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How unmarried Illinois couples can protect assets in a breakup

Property division is often a contentious part of divorce. The good thing about it, however, is that state statutes regulate the division of marital property and the rights each spouse has, offering some protection and justice in the process.

What about couples who choose not to marry? Illinois does not accept common law marriage, which means that property division laws do not apply to cohabitating couples. As much as you do not want to consider you and your partner breaking up, it is smart to protect your assets now in the following ways instead of losing them later.

Create a cohabitation agreement

You can create a legal agreement that serves the same purpose as a prenup by outlining community and separate property and what happens to them if you break up. Ensuring the document is enforceable can be tricky, so you may want to have the help of an attorney and still try the rest of these tips for maximum security.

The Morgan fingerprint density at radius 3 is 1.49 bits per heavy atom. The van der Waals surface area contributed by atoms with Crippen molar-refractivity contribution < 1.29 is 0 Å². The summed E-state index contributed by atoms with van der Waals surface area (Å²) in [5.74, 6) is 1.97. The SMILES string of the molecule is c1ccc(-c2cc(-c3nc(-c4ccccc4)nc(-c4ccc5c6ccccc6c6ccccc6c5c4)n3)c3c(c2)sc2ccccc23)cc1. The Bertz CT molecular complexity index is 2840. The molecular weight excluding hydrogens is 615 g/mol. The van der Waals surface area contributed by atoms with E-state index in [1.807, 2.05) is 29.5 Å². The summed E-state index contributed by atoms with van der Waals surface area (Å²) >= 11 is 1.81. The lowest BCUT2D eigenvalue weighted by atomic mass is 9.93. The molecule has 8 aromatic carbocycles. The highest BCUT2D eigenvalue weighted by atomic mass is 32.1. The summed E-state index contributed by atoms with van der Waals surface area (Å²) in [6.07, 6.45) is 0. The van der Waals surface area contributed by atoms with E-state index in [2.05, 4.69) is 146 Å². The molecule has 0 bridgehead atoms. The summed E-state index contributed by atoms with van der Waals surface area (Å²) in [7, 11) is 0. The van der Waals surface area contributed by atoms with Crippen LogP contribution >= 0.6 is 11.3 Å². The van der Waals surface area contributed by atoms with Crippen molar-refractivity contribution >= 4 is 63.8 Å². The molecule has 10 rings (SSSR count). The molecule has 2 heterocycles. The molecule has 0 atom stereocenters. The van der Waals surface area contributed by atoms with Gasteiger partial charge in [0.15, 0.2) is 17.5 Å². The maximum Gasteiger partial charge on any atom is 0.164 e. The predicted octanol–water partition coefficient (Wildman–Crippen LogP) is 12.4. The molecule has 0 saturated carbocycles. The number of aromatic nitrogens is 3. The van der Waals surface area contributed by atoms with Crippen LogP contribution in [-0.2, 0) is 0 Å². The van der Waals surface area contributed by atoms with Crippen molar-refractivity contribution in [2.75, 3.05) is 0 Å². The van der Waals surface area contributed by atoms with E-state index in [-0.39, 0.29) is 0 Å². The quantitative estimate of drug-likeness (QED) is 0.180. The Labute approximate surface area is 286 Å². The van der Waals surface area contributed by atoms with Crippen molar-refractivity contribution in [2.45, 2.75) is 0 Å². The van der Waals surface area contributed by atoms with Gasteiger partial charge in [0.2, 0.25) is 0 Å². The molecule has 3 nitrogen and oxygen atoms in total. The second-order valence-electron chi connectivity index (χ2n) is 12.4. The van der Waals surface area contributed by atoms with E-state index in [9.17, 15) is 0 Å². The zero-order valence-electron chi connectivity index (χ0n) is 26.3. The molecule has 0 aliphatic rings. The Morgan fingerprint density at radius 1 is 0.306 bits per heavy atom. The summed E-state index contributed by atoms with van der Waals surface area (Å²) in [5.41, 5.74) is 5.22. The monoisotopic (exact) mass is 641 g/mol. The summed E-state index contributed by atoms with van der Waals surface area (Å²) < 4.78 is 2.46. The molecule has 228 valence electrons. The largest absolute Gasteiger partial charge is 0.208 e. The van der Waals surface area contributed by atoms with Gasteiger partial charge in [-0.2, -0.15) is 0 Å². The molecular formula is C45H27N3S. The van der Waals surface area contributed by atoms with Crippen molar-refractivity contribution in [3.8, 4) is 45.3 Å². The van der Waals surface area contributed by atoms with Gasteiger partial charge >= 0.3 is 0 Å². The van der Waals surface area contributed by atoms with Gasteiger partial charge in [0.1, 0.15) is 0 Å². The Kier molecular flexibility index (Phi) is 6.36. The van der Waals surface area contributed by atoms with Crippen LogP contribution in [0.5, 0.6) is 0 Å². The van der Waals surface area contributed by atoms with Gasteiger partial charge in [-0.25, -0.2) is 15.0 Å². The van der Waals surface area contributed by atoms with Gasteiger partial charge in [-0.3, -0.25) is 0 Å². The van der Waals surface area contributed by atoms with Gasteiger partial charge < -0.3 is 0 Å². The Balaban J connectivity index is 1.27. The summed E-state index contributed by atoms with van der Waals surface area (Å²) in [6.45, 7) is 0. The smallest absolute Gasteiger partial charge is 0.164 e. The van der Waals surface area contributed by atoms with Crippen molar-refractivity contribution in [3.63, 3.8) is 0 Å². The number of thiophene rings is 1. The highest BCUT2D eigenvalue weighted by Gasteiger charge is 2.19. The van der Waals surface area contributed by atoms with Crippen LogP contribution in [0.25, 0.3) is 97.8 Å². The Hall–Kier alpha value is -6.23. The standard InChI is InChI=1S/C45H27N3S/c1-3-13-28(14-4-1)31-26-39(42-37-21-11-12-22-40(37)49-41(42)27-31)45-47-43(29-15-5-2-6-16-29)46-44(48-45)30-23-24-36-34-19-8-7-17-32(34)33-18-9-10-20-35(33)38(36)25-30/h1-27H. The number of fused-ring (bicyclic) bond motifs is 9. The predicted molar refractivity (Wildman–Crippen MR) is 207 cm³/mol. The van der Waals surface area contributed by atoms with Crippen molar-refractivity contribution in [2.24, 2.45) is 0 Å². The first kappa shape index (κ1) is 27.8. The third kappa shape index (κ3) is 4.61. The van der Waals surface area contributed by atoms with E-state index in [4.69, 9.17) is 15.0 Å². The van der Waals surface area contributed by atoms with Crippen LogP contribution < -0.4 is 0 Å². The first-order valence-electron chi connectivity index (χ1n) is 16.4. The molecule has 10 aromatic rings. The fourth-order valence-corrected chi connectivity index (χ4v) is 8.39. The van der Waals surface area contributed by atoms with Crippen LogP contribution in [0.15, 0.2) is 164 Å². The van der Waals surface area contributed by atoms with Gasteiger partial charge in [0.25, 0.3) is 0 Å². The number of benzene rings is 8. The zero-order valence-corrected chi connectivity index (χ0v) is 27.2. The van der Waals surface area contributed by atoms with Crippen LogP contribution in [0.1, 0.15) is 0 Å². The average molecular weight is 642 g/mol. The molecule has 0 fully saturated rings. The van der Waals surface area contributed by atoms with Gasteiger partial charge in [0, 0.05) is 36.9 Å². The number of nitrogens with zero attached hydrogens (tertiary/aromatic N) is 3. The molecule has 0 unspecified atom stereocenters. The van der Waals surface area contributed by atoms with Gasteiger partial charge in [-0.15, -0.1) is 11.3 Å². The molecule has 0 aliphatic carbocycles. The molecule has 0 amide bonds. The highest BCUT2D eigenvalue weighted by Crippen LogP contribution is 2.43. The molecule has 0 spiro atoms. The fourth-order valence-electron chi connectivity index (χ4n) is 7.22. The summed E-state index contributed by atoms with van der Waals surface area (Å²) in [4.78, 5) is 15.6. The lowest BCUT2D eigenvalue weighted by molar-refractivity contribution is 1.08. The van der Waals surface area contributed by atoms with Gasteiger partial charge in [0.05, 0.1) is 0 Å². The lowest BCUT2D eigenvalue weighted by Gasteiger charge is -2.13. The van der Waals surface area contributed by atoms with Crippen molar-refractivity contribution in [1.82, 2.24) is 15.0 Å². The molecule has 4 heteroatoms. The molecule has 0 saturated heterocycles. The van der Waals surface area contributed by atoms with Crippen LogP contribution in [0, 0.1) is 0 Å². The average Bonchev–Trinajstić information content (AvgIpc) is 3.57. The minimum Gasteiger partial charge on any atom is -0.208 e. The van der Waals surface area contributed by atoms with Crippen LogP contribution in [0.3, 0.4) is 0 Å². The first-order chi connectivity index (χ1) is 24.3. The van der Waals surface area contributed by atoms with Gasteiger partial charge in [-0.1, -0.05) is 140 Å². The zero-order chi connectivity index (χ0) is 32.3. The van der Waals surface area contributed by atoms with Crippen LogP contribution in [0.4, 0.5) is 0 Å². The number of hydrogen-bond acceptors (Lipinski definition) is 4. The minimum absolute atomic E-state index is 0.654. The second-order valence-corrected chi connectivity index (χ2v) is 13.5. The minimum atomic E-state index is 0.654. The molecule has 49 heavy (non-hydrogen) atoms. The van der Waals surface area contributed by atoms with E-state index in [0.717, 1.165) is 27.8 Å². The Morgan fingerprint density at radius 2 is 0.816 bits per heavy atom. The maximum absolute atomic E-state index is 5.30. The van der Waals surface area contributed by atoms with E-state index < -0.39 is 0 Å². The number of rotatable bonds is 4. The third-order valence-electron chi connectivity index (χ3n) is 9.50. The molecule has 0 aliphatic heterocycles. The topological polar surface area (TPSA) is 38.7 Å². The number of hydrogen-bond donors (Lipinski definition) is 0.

Keep funds separate

Comingling your money may be convenient, but it comes with a loss if you and your partner split up. Have your own account and credit cards, especially to limit sharing debt. It is best for each of you to have your own vehicle under your name. The more you each have under your own name, from loans to insurance policies, the easier and safer it will be to part romantic and financial ways. 

On the other hand, for joint property such as a house, putting both your names on the paperwork allows you to have claim to that asset and more options if you break up, such as buying out the other's share. 

Consider other legal protections

In addition to determining how you will treat your finances as a couple, you should consider your estate plans as well. To ensure assets or powers of attorney go to your partner, you need to state them explicitly in your legal documents.

 

 

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